26 October 2018

What are the implications of Brexit on the food industry?

Dropped in Food Industry

Zak
Formulated by Zak

Brexit will become a fact on 29 March 2019. This is certainly a concern for the entire food industry; not only for food producers, but also for food wholesalers in UK and Europe. Six months until Brexit and the complete lack of a clear path in negotiations are forcing concerns.

Many supermarkets already began stockpiling, a measure not seen since the Cold War. Will the United Kingdom suffer from food crisis or food choice? The possibility of food shortages has become a political issue, as UK ministers are caught up in preparation for possible food disruptions if no deal is followed through. We’ve discussed the impact of Brexit on the food industry with Jolanda de Reus, ERP Consultant at Schouw Informatisering, who deals with the challenges of customer companies in the Fresh Produce industry on a day-to-day basis.

”No deal” Brexit could cost food retailers millions

Following Theresa May’s lack of consensus among the Conservative party over a crisis plan with Brussels, the EU has begun to warn of the possibility of failing a Brexit deal. How will the UK and Europe cope after March 2019? Experts in the food industry, among them the farmers, producers and retailers upon whom we depend, do not hesitate to call Brexit a potential calamity with which the British government has failed to engage.

The lack of a deal could mean losses of up to €10 billion. Not to mention new food traffic jams, new controls and more traffic jams every European port. When it’s hard for any food to arrive in the first place, the UK will have to rely on the half of its food it produces domestically. Countries most affected by Brexit include Ireland, France, Germany, Spain, The Netherlands, Belgium, Italy, Denmark, but also US and China.” Considering the uncertain situation of regulations at this time, the precise impact upon the European food industry will be known only in the upcoming years. For the food industry, it would be beneficial if the UK will be part of a free trading zone, but that is still very uncertain.", sais de Reus.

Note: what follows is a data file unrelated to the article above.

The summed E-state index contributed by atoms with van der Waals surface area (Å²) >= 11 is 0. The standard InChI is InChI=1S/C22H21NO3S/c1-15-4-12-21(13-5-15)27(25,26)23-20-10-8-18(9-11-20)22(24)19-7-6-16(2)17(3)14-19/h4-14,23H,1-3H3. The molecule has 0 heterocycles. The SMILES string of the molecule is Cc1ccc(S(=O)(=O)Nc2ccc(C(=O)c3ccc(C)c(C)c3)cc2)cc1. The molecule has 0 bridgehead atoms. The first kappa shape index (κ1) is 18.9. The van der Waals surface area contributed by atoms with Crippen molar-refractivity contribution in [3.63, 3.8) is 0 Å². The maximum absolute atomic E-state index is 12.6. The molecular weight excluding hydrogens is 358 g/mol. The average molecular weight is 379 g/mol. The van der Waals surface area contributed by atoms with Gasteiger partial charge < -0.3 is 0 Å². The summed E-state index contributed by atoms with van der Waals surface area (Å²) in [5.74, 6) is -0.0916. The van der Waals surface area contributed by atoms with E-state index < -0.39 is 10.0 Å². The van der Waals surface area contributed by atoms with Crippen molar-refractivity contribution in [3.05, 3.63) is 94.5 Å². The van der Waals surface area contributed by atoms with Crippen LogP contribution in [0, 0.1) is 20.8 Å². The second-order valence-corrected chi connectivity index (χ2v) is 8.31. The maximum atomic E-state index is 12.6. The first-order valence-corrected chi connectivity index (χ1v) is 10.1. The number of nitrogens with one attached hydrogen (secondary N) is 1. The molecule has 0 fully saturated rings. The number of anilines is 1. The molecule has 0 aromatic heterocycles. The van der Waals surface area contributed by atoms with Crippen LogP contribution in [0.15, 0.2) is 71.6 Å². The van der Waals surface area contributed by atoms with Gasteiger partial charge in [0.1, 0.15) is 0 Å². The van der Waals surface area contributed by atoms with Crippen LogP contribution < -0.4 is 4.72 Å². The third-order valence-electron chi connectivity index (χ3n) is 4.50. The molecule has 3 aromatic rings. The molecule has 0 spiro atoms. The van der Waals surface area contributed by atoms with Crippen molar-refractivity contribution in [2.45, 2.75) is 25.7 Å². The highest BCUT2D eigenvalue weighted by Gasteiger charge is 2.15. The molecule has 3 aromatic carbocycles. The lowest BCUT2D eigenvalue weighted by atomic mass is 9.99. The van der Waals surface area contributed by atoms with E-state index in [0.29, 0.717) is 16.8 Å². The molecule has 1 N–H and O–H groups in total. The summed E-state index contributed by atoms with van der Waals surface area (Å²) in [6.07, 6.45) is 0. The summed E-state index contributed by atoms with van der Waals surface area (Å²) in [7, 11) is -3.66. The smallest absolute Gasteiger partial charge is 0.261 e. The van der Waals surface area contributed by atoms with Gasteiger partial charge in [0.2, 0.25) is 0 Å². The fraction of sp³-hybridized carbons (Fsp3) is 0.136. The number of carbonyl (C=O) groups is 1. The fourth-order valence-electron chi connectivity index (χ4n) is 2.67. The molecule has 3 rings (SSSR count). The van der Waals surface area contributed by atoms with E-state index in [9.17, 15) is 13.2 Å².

Brexit and Food industry facts

Retailers and supply chains

40% of UK foods are being imported and thus food supply chains, especially fresh produce ones, are becoming more fragile. Food retailers and manufacturers insist that a no-deal scenario will create chaos among UK food suppliers. “For the retailers, the supply chain is impacted by longer lead times due to the longer transportation times. This will also affect more costs involved with transporting the goods from and to the UK. Prices will increase due to the costs that will be added to the supply chain. Transportation, documentation, duties are just some examples of elements that will increase the cost price of the goods.", adds de Reus.

This is especially true for the “just-in-time supply” chains, making them unworkable and with increased costs. Red-tape policies and increased delays in deliverability can cause massive impacts on food imports. The UK Government has only a few months to replace the TRACES (the EU Trade Control and Expert System that tracks the entire trade and certificate processes for animals, food, feed and plants) with an alternative IT system.

The future of UK farming